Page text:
Middle-east Arab News Opinion | Asharq Al-awsat

Myanmar’s Rohingya Muslims Once Again Under the Spotlight | ASHARQ AL-AWSAT English Archive 2005 -2017
Select Page
Media ID: 55383264

Rohingya refugees walk to a Border Guard Bangladesh (BGB) post after crossing the Bangladesh-Myanmar border by boat through the Bay of Bengal in Shah Porir Dwip, Bangladesh, September 10, 2017. REUTERS/Danish Siddiqui

New Delhi- The modern world has in recent days expressed concern over the atrocities committed by the Buddhists in Myanmar against Rohingya Muslims. The latest round of violence has forced tends of thousands to flee to safer areas on the border with Bangladesh.

Human Rights Watch has said that new satellite data is consistent with widespread burnings in Myanmar’s Rakhine State where the violence is raging.

According to Matthew Smith, the Chief Executive of Fortify Rights, a human rights organization, villages are burning and people are getting killed. The Rohingya are running for their lives, he said.

Myanmar’s authorities are claiming to be dealing with “terrorists” who are carrying out armed attacks in Rakhine, blaming the Arakan Rohingya Salvation Army (ARSA) for the latest round of violence.

They say only 450 people have been killed since August 25. But human rights activists have a different count of no less than 1,000 people, mainly unarmed civilians, dead.

The refugees and their horrendous stories

Nearly 400,000 refugees have poured across the border into Bangladesh. They have carried a handful of their personal belongings on their backs as they witnessed horrendous acts of violence, including rape, murder and organized looting.

UNHCR spokesperson Vivian Tan has lately said that a lot of women and children, including newborns, have been victims of violence and they need medical care for being very weak. The numbers are rising, she added.

Barefoot and running for her life, Rohingya Dilara, 20, reached Bangladesh in recent days clutching her young son, her family torn apart by violence in Myanmar.

“My husband was shot in the village. I escaped with my son and in-laws,” Dilara, 20, told the UNHCR as she trudged on mud-caked feet into Kutupalong refugee camp. “We walked for three days, hiding when we had to. The mountain was wet and slippery and I kept falling.”

Dilara lost track of her in-laws during the journey and followed her fellow villagers to the camp. “I don’t know where I am … I just knew to run to save my life,” she said in a daze, carrying her 18-month toddler and nothing else.

Who are the Rohingya?

Currently, about 1.1 million Rohingya who live in Myanmar. They are an ethnic group who have lived for centuries in the majority Buddhist Myanmar, formerly known as Burma. They are mainly concentrated in Rakhine, which is one of the country’s poorest states.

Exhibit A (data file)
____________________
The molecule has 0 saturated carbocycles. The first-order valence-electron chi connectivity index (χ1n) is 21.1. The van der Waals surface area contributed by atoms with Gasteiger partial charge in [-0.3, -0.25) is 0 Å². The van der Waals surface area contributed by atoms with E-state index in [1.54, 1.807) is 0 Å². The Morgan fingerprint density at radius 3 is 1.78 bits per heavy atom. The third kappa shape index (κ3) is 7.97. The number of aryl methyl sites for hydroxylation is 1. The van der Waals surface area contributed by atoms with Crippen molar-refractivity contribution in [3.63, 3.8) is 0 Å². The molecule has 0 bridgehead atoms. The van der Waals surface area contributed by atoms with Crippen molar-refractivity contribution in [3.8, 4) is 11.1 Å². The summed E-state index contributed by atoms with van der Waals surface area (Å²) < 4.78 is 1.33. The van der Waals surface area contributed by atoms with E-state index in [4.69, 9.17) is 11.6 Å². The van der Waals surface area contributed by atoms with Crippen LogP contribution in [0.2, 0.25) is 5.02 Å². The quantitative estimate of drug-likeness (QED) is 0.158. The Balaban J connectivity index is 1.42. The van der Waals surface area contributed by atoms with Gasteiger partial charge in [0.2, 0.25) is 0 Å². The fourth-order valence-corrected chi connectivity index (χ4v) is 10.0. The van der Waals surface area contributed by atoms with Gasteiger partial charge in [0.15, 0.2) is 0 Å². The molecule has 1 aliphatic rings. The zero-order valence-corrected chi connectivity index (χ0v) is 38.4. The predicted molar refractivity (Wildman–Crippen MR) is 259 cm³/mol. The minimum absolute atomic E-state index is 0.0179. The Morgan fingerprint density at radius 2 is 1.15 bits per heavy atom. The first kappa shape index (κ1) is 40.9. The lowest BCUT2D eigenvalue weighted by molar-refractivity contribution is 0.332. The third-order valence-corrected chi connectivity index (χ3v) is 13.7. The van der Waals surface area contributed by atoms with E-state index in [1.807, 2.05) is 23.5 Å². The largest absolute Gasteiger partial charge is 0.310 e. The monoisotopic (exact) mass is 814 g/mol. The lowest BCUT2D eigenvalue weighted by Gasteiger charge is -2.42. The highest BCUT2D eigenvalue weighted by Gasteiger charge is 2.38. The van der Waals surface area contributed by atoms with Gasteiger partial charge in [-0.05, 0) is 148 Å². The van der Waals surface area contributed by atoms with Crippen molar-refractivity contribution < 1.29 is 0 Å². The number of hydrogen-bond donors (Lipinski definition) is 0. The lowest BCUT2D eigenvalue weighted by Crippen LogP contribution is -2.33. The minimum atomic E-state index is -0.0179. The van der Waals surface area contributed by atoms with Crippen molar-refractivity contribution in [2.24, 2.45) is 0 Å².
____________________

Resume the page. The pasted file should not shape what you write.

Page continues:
They are not considered one of the country’s official ethnic groups and have been denied citizenship in Myanmar since the 1980s which has rendered them stateless.

As a result, the long-running tension between the Rohingya and the Buddhists led to bloody violence in the country’s west in 2012, causing casualties and forcing tens of thousands of the minority group to flee to Bangladesh, Malaysia, Thailand, India and Indonesia.

Accusations against International Organizations

Myanmar leader Aung San Suu Kyi’s office has accused international aid workers of helping “terrorists”, a claim that has prompted fears for their safety.

The US Ambassador to Myanmar Scot Marciel rejected suggestions by the Myanmar government that international aid agencies—including the US Agency for International Development (USAID)—are supporting the Rohingya, describing the accusations as “absurd.”

UN Secretary-General Antonio Guterres has said that ethnic cleansing is taking place in Myanmar.

A Role for Kofi Annan

Former UN chief Kofi Annan is now in Myanmar to hand over the final report of a commission on Rakhine that he leads.

Suu Kyi established the nine-member Advisory Commission on Rakhine State on August 23, 2016.

The commission recommends that the government take concrete steps to end enforced segregation of Rakhine Buddhists and Rohingya Muslims; ensure full and unfettered humanitarian access throughout the state; tackle Rohingya statelessness and “revisit” the 1982 Citizenship Law.

Suu Kyi’s Silence

Human rights organizations, including Human Rights Watch, believe that the de-facto leader’s silence on the spiraling abuses against the Rohingya Muslim minority is unjustified and completely wrong.

An Indian analyst on Myanmar relations said however that Suy Kyi, who is known to be active in the field of human rights, is facing a dilemma. “She does not want to lose the support of the Buddhist majority in announcing her support for the Rohingya.”

“The situation will be very complicated,” he said.